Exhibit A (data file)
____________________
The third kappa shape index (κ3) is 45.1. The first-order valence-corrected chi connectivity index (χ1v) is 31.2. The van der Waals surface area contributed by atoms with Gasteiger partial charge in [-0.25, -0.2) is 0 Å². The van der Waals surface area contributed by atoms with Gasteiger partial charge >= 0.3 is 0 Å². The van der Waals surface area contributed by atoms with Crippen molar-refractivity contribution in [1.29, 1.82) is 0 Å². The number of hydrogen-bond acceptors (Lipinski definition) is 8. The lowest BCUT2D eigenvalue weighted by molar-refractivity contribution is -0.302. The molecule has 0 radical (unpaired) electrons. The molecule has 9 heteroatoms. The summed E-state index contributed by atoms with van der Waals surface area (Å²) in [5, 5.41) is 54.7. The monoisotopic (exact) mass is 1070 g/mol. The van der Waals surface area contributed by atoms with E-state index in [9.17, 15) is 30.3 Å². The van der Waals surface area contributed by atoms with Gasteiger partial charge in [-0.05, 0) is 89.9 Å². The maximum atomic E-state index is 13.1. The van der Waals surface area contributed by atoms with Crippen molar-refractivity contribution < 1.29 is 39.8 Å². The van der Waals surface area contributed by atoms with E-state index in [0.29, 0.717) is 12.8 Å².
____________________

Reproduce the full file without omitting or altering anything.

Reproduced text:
The third kappa shape index (κ3) is 45.1. The first-order valence-corrected chi connectivity index (χ1v) is 31.2. The van der Waals surface area contributed by atoms with Gasteiger partial charge in [-0.25, -0.2) is 0 Å². The van der Waals surface area contributed by atoms with Gasteiger partial charge >= 0.3 is 0 Å². The van der Waals surface area contributed by atoms with Crippen molar-refractivity contribution in [1.29, 1.82) is 0 Å². The number of hydrogen-bond acceptors (Lipinski definition) is 8. The lowest BCUT2D eigenvalue weighted by molar-refractivity contribution is -0.302. The molecule has 0 radical (unpaired) electrons. The molecule has 9 heteroatoms. The summed E-state index contributed by atoms with van der Waals surface area (Å²) in [5, 5.41) is 54.7. The monoisotopic (exact) mass is 1070 g/mol. The van der Waals surface area contributed by atoms with E-state index in [9.17, 15) is 30.3 Å². The van der Waals surface area contributed by atoms with Gasteiger partial charge in [-0.05, 0) is 89.9 Å². The maximum atomic E-state index is 13.1. The van der Waals surface area contributed by atoms with Crippen molar-refractivity contribution < 1.29 is 39.8 Å². The van der Waals surface area contributed by atoms with E-state index in [0.29, 0.717) is 12.8 Å².